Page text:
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3 findings for the AMA's official Journal, " Mr. Cullman wrote to Dr. Dorman. "On June 17, the American Cancer Society News Service released a letter from the Surgeon General of the United States Public Health Service, Dr. Jesse L. Steinfeld, in which he declined the request of the American Cancer Society to conduct a formal analysis of the Auerbach-Hammond study. He appears to have concluded, without examining the data, that no formal review is necessary to establish the validity of the study. This opinion seems to be in conflict with the opinions of at least some scientists assigned to review the Auerbach-Hammond manuscript by the editors of the Journal of the American Medical Association. "It seems to me that in the interest of scientific truth it might be helpful if the American Medical Association at this point would release the substance of the reviews in its possession con- cerning this study, including any negative findings. Full disclosure to the AMA's membership -- as well as the press and lay public -- would possibly provide more facts against which to judge the additional publicity that will undoubtedly result from the press conference scheduled for June 23. " In his letter to Mr. Lewis of the American Cancer Society, also dated June 22, Mr. Culiman reviewed the history of the con- troversy between The Tobacco Institute and' the Cancer Society,
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- 4 - dat'ing back to last February when the Cancer Society held its first Auerbach-Hammond press conference in New York. "It is our opinion today that the validity of the Auerbach- Hammond findings is highly suspect, " he wrote. "In early February, when the first announcement of this work was made at a press con- ference held under the Cancer Society's auspices at the Waldorf- Astoria Hotel in New York City, the media reported that 12 of 86 dogs exposed to cigarette smoke had developed~ lung cancer. There is now good~ reason to suspect that this report was far from accurate and that it is likely that none of the dogs developed lung cancer. " He add'ed' that "the fu1L Auerbach-Harnrnond report, which you said in your letter of March 12 would be published 'in the very near fut'ure,' remains unpublished. Instead of publication, there are press conferences -- two in the past four months -- and press releases on data which has not yet been professionally reviewed. In; addition, we have read a published report' to the effect that the validity of the Auerbach-Harnrnond! study is being questioned by scientists reviewing it for the Journal of the American Medical Association. Another news story indicates that at least one journal -- the New England Journal of Medicine -- has rejected the article. Concerning the refusal of the Surgeon General' to review the validity of the Auerbach-Hammond data, Mr. Cullrnan said that the substance and reasoning of the Surgeon General's reply confirms I I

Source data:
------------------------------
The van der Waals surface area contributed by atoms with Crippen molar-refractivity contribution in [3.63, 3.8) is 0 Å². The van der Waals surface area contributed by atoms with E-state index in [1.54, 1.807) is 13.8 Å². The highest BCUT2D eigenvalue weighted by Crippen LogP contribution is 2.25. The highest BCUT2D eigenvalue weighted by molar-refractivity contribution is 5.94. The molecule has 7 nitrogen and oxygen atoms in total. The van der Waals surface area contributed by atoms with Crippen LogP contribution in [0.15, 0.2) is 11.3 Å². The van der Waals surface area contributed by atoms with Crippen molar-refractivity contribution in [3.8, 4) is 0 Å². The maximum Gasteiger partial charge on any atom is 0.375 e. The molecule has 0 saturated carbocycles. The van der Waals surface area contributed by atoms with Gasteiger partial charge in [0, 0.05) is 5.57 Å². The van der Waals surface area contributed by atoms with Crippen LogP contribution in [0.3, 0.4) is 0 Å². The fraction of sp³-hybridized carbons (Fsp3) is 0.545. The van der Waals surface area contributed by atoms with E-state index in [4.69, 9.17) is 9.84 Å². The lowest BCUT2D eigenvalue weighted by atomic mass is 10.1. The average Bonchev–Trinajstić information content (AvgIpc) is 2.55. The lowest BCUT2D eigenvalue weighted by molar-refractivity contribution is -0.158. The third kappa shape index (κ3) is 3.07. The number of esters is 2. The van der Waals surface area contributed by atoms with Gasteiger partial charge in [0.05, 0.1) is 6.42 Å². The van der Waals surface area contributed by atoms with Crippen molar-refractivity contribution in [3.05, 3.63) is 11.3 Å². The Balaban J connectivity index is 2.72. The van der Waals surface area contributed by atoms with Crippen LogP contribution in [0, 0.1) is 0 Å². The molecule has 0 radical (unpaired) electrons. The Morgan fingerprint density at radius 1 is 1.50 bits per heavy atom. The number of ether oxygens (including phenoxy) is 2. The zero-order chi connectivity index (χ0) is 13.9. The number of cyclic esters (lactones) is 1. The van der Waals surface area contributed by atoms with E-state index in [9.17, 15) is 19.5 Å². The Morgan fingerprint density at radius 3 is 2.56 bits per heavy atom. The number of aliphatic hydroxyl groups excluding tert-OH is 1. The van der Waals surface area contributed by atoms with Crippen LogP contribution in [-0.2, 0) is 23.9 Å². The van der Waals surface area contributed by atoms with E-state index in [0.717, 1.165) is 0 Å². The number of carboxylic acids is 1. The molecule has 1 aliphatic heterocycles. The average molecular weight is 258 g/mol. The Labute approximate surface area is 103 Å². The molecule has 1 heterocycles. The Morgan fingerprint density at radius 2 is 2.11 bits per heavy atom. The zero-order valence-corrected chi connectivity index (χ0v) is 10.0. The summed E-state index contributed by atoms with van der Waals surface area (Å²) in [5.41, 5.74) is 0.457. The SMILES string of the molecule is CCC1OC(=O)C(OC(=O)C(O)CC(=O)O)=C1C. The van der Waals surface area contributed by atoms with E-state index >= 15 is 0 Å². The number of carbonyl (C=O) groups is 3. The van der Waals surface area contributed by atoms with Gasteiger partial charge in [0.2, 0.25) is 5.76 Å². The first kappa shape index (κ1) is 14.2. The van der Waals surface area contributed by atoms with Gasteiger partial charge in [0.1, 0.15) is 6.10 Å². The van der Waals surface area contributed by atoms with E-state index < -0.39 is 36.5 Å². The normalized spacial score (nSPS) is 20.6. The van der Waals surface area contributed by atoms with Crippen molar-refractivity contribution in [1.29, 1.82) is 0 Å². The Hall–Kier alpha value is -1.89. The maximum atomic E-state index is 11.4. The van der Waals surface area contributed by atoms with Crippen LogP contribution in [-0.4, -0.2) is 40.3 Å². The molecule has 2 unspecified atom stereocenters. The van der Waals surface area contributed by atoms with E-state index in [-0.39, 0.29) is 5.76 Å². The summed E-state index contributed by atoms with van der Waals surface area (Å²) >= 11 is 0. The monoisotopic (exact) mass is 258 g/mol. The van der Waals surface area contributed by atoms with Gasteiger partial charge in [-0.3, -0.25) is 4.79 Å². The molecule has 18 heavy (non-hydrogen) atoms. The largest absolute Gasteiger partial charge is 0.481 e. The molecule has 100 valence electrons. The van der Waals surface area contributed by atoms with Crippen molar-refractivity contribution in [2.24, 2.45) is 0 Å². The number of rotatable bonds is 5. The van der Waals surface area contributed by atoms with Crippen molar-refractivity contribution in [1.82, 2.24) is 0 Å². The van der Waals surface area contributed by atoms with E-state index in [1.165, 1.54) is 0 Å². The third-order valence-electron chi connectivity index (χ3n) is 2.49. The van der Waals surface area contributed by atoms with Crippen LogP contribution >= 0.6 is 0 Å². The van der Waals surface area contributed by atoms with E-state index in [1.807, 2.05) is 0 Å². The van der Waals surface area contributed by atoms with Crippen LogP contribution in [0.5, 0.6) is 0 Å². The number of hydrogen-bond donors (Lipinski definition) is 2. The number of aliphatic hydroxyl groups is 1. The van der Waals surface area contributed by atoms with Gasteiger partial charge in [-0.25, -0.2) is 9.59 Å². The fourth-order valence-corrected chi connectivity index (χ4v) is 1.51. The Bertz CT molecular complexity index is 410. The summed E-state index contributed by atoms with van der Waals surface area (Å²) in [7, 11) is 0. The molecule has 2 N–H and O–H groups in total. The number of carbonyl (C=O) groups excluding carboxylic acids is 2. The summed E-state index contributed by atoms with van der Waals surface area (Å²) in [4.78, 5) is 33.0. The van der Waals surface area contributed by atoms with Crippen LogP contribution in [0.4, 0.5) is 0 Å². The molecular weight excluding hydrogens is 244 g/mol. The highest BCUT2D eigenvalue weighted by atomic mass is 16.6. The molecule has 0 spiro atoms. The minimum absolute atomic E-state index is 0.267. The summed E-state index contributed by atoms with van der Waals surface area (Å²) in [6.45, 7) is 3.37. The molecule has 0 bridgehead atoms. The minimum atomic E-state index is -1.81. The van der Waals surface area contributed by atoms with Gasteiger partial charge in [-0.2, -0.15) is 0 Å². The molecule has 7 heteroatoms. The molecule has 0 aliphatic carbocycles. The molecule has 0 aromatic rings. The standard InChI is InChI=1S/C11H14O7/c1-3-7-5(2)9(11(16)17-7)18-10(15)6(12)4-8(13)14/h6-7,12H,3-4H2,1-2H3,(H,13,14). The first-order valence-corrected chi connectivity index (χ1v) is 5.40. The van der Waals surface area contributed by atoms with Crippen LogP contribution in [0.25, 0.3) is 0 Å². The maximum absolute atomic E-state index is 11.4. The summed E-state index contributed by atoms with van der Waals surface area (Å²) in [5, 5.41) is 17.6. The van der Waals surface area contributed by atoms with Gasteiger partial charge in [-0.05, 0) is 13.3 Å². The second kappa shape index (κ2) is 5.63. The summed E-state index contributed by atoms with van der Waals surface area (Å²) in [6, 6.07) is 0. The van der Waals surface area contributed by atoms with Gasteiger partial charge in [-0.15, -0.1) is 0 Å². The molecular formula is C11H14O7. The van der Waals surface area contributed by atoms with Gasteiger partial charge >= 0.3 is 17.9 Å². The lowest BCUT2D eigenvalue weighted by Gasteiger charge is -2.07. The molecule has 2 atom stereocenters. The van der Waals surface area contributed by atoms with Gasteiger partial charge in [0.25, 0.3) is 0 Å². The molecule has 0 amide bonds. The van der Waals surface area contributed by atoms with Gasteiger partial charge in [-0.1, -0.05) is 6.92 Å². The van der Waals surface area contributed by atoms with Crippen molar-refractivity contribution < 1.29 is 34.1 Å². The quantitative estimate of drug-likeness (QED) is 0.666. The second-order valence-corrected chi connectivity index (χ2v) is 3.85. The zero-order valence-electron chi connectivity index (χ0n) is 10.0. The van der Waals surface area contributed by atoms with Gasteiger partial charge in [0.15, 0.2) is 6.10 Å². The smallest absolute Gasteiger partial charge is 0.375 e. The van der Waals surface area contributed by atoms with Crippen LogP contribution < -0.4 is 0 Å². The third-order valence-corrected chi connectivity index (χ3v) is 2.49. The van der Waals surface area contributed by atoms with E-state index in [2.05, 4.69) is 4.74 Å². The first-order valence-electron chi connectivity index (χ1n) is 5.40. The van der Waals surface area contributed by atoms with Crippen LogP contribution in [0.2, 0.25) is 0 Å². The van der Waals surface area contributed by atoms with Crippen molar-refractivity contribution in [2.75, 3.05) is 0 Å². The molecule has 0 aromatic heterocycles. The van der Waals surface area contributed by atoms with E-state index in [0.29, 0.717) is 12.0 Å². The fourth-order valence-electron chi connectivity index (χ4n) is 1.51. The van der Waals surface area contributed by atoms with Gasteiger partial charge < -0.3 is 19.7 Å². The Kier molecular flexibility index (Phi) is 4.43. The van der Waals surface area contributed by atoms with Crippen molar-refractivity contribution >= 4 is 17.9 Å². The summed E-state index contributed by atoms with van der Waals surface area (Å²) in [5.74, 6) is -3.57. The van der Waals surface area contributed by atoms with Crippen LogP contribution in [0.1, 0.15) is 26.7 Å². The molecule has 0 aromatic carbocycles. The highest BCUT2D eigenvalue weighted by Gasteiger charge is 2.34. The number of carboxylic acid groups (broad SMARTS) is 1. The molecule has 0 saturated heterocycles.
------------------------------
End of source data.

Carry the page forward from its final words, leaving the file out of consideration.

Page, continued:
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5 the editorial position of the New York Tim es of May 9, 1970 that the review should not be undertaken by the Public Health Service, which is already on record as believing that cigarette smoking is dangerous to health. "